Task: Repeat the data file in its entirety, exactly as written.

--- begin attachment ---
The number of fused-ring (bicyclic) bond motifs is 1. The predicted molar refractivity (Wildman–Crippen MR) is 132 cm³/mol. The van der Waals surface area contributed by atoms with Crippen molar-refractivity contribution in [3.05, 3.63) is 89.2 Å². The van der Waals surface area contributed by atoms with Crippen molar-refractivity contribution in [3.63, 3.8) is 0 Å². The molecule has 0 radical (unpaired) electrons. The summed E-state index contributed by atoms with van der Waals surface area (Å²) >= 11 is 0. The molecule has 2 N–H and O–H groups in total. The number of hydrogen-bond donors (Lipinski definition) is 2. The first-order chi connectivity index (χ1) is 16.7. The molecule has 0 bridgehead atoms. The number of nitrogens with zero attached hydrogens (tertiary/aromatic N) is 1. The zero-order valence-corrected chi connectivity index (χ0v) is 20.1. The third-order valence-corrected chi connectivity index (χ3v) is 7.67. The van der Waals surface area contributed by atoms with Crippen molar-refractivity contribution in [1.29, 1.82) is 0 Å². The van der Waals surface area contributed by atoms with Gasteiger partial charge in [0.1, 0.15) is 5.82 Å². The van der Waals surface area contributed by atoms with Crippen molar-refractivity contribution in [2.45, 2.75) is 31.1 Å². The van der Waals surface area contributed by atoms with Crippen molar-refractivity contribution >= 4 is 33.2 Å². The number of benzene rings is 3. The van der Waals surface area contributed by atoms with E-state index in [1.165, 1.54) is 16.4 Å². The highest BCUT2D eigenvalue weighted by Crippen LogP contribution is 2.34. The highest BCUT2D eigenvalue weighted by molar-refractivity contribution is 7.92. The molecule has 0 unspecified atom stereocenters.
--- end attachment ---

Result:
The number of fused-ring (bicyclic) bond motifs is 1. The predicted molar refractivity (Wildman–Crippen MR) is 132 cm³/mol. The van der Waals surface area contributed by atoms with Crippen molar-refractivity contribution in [3.05, 3.63) is 89.2 Å². The van der Waals surface area contributed by atoms with Crippen molar-refractivity contribution in [3.63, 3.8) is 0 Å². The molecule has 0 radical (unpaired) electrons. The summed E-state index contributed by atoms with van der Waals surface area (Å²) >= 11 is 0. The molecule has 2 N–H and O–H groups in total. The number of hydrogen-bond donors (Lipinski definition) is 2. The first-order chi connectivity index (χ1) is 16.7. The molecule has 0 bridgehead atoms. The number of nitrogens with zero attached hydrogens (tertiary/aromatic N) is 1. The zero-order valence-corrected chi connectivity index (χ0v) is 20.1. The third-order valence-corrected chi connectivity index (χ3v) is 7.67. The van der Waals surface area contributed by atoms with Crippen molar-refractivity contribution in [1.29, 1.82) is 0 Å². The van der Waals surface area contributed by atoms with Gasteiger partial charge in [0.1, 0.15) is 5.82 Å². The van der Waals surface area contributed by atoms with Crippen molar-refractivity contribution in [2.45, 2.75) is 31.1 Å². The van der Waals surface area contributed by atoms with Crippen molar-refractivity contribution >= 4 is 33.2 Å². The number of benzene rings is 3. The van der Waals surface area contributed by atoms with E-state index in [1.165, 1.54) is 16.4 Å². The highest BCUT2D eigenvalue weighted by Crippen LogP contribution is 2.34. The highest BCUT2D eigenvalue weighted by molar-refractivity contribution is 7.92. The molecule has 0 unspecified atom stereocenters.